Q. I’ve been scammed by a hacker.
I’m a middle-aged woman. My fiance of five years is a chronic liar and he has cheated on me. I know in my head that I should leave him, but my heart won’t let me. He is in a 12-step program, and says he is trying to change, but I stupidly tried to hire someone to hack his phone.
I sent this person $300. I have an e-mail from them stating that this was the cost. Later the same day, this person said it would cost an additional $120. I refused to send more money, because I came to believe that this was a scam. This person now refuses to return my money.
Do I have any recourse? I’m afraid to go to the local police. I’m afraid it’s against the law to hack someone. I’m out $300, I don’t know what to do.
Can I go to the police?
SCAMMED BY A HACKER
A. You seem to have fallen for an “advance fee” scam. I contacted the FBI field office in Chicago for an explainer.
According to Agent Siobhan Johnson, FBI Chicago spokesperson: “In an advance fee scheme, a victim pays for something of value only to receive little to nothing in return. This type of crime is extremely common and appears in many forms.”
When you engage with an online scammer, you open the door to a host of future problems — from cyber intrusions, to identity theft, to extortion. Often, the only way to stop the cycle is through good cyber hygiene (changing passwords frequently, requiring two-factor authentication, etc.) and reporting the crime to law enforcement. More on cyber hygiene can be found on the FBI website: fbi.gov.
The FBI is the lead investigative agency for cyber-crimes, and victims are encouraged to file a report with the Internet Crime Complaints Center (IC3) at ic3.gov.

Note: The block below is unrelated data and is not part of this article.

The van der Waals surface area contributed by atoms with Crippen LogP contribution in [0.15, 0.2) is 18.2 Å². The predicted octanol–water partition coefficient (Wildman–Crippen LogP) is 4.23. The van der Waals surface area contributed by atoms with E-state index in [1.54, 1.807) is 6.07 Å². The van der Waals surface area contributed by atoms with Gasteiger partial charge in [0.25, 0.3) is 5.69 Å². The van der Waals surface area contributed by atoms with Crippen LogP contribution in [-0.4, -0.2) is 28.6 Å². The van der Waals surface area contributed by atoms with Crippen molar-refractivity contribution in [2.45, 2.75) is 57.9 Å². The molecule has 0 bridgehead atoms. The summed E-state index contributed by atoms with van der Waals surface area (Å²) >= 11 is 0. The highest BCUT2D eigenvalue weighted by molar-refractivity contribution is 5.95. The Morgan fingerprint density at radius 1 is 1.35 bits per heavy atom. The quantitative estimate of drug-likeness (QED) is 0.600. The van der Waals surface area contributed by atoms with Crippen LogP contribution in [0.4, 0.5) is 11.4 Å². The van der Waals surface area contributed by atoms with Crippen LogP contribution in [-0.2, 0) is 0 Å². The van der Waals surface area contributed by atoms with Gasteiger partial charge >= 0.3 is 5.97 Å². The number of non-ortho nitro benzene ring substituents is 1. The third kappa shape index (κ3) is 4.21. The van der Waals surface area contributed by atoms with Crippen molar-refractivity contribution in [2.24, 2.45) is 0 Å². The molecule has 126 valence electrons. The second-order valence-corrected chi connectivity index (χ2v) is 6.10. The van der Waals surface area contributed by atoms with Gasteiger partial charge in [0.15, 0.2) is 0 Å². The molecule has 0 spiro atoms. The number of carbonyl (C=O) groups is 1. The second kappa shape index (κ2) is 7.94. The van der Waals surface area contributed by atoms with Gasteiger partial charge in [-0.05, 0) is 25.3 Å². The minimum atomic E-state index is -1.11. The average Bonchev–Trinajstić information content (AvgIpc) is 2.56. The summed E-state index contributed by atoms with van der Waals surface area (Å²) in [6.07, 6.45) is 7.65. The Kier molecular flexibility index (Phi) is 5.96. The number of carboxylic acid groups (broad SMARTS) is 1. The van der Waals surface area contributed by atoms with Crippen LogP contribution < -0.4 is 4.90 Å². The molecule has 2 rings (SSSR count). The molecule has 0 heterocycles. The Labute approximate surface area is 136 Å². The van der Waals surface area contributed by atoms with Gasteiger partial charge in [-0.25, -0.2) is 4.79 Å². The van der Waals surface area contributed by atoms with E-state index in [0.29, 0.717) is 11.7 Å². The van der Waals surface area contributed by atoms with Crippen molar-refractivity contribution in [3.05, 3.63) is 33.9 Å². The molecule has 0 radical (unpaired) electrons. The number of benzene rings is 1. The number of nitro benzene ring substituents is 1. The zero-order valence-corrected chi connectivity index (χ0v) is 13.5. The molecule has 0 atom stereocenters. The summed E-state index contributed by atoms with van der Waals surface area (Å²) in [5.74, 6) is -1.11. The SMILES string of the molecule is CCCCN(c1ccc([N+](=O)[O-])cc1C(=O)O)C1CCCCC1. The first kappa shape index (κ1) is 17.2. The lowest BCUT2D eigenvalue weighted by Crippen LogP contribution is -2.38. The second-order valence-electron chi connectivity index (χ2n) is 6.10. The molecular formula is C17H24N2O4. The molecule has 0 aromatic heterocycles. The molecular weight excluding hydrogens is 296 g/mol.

"Now that you know you’ve been had, yes — it is illegal to solicit a phone hacking. No, I don’t think there is much enforcement recourse for you. The scammer might be working out of a cafe in Nigeria or Bogota. The scammer might be a 14-year-old named “Skippy,” or possibly your boyfriend, catfishing you.
You should consider this $300 as an investment toward your own future. You do not trust your boyfriend enough to stay with him. Your judgment is quite flawed when it comes to him. If you turned over any of your (or his) personal information to the scammer (phone number, bank information, etc.), you should take steps to correct this. (And if the scammer could hack your boyfriend, couldn’t he also hack you?) If the scammer turns up the pressure or threatens you in any way, you should definitely go to the police.
Q. My husband passed away two months ago, and I have slowly found out things he has told his family and friends about me and our marriage that are not true!
I am having such a hard time accepting that he is gone. Now that I realize he has told ugly lies about things that are so untrue I can’t get any closure. I feel such a sense of betrayal, and I just don’t understand his actions.
His family believes everything he has said, and I feel snubbed by many of our friends.
What do I do? Where do I go from here?
A. Your first stop should be to a grief counselor and/or a grief support group. Your local hospice center and hospital will have recommendations for local resources. This is vital.
Write down your thoughts. On paper, refute every single lie and misleading statement you are aware of. I also think that you should correct the record and defend yourself at every turn, if you have the energy (you might not).
This is a terrible betrayal, and, unfortunately, you may not uncover his motivations for lying about you.
Buddhist thinker Pema Chodron is my go-to sage and comfort. You can dip in and out of her book “When Things Fall Apart: Heart Advice for Difficult Times” (2016, Shambhala), and find wisdom, comfort, and healing.
Q. I thought your advice to “Worried” was way off base.
It is not a daughter’s responsibility to take care of her dad with dementia. As long as he has a wife, he is her responsibility. The daughter can help pay for his care, if necessary.
A. I hope you warn your spouse.
Amy Dickinson can be reached at email@example.com.